HH: Absolutely the latter, I had lived the most painful parts already and this was another way that I was able to heal them. Between when I first decided to write the book, the times I said, “Okay, now it’s finished,” and the final copy you’re holding, I was still growing, changing, and learning. With memoir, your story is never really over. You just have to decide where to stop the book.
Were there parts within the book that you were hesitant to reveal?
HH: Please excuse the pun, but — as in real life — I’m literally an open book. In the interest of being relatable and honest, I included things that my mother was not happy about, and I don’t think any mother would be. But the point is, I wasn’t hesitant to reveal anything because that’s who I was, not who I am. Hopefully, people recognize that serious change is possible, and it will foster a sense of compassion rather than judgment; not just for the girl I was, but for the person the reader is now.
Do you have aspirations of writing another book?
HH: If this is the one book I ever write, that’s okay with me. Do I have another book in me? I may have a dozen.
When not busy with your writing career, how do you like to spend free time?
HH: What’s “free time?” Is that something new the kids are doing these days, like Snapchat? (laughs)
As a dog owner, what are some of your favorite spots downtown?
HH: It’s not up to me, it’s up to Wiley. He strongly prefers pooping on the cobblestones at the Seaport, but also enjoys the brisk walk to the Worth Street Vet….until he realize that once again, “Oh crap, he’s at the vet.” How did he not see this coming again?
As a food writer, do you have a restaurant that you count on for a perfect meal?
HH: I have the privilege of trying so many new places that questions like this one are always hard to answer. I love variety and trying new things, and I’ve gotten to experience certain places and foods that I may never have had the chance to otherwise. Locally, I’m more inclined to show love to restaurants on the east side than west, and I do have some regular favorites, but you’ll have to ask me personally about those so you can tell the owner that Helaina sent you!
Where did the idea for Headlines For The Hopeful come from?
HH: I always knew I wanted to be a journalist. At the same time, the news was always horrifying and re-traumatizing: suicide bombers, Orange Alerts, nuclear war, anthrax scares, weapons of mass destruction, bomb scares. In high school, as editor of the school paper, I was drawn to stories that felt meaningful, important, positive…I had always felt older and more sensitive to a number of issues that other teenagers didn’t seem to care about.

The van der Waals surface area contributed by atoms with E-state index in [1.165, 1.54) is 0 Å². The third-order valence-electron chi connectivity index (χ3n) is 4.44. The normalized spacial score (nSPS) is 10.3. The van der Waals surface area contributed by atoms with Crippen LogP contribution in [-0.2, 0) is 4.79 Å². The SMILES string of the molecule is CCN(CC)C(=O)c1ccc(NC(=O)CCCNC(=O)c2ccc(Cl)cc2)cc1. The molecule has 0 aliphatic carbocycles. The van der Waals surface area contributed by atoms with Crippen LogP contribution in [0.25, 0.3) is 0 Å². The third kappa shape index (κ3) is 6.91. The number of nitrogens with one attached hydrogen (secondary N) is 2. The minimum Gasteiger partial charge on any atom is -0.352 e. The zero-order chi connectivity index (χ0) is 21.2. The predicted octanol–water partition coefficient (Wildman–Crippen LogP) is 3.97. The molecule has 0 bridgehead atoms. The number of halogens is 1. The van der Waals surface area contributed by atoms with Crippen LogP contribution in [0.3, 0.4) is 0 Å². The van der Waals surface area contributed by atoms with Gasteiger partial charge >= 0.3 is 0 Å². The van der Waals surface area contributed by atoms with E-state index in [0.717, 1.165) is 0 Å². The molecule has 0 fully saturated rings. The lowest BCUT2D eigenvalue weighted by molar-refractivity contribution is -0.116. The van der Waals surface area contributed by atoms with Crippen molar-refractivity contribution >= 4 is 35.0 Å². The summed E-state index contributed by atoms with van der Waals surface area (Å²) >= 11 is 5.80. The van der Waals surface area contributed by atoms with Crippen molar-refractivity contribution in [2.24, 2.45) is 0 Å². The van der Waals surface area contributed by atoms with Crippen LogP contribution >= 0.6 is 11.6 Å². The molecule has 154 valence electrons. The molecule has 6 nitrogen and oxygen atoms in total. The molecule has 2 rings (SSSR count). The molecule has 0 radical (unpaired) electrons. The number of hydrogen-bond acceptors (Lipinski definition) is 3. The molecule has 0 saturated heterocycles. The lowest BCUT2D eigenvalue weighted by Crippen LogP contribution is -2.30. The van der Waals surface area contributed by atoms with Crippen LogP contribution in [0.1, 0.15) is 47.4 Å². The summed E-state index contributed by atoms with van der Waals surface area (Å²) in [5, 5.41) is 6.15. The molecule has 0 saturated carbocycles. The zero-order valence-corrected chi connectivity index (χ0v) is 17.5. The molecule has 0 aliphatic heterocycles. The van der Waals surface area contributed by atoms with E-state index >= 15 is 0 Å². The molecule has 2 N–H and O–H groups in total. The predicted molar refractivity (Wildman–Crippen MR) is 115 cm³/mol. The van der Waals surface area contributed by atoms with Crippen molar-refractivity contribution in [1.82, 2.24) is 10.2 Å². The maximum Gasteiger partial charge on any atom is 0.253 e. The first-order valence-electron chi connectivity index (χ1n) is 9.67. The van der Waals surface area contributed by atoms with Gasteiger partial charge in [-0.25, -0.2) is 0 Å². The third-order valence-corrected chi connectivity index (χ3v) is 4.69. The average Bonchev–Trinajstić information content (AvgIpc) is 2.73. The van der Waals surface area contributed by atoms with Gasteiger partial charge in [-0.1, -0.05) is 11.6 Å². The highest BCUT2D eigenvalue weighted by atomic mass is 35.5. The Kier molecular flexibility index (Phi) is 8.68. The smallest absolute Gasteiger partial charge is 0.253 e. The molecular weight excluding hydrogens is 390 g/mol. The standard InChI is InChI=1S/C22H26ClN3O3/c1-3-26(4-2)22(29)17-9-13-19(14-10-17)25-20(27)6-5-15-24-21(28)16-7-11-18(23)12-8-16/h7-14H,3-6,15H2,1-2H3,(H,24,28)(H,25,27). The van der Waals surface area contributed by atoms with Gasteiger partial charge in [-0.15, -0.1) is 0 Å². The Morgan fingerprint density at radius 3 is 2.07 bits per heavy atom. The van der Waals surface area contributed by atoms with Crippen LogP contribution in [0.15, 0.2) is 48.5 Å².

Fast forward a few years, and none of the places I freelanced for would let me write stories about non-profits or charities, about people turning their lives around to do good with them, the hopeful stories of the world, so I got a day job and started giving it away for free to Forbes and Huffington Post. Fast forward another couple of years, and with no business experience whatsoever, I found a team of three people who believed in the need for this type of inspiring but meaningful content, reported well, produced well, focusing on real solutions to serious social issues, and here we are!
Finally, Helaina, any last words for the kids?
HH: Not all therapists are chronic head-nodders who ask questions, take notes and send you on your way. If you feel like something just isn’t right, or you could use some support, do your research online and find a therapist who you think you’ll gel with, and who does skills-based treatment. If at first you don’t succeed, keep trying. But never give up on yourself. Oh, and don’t scoff when they ask about your childhood!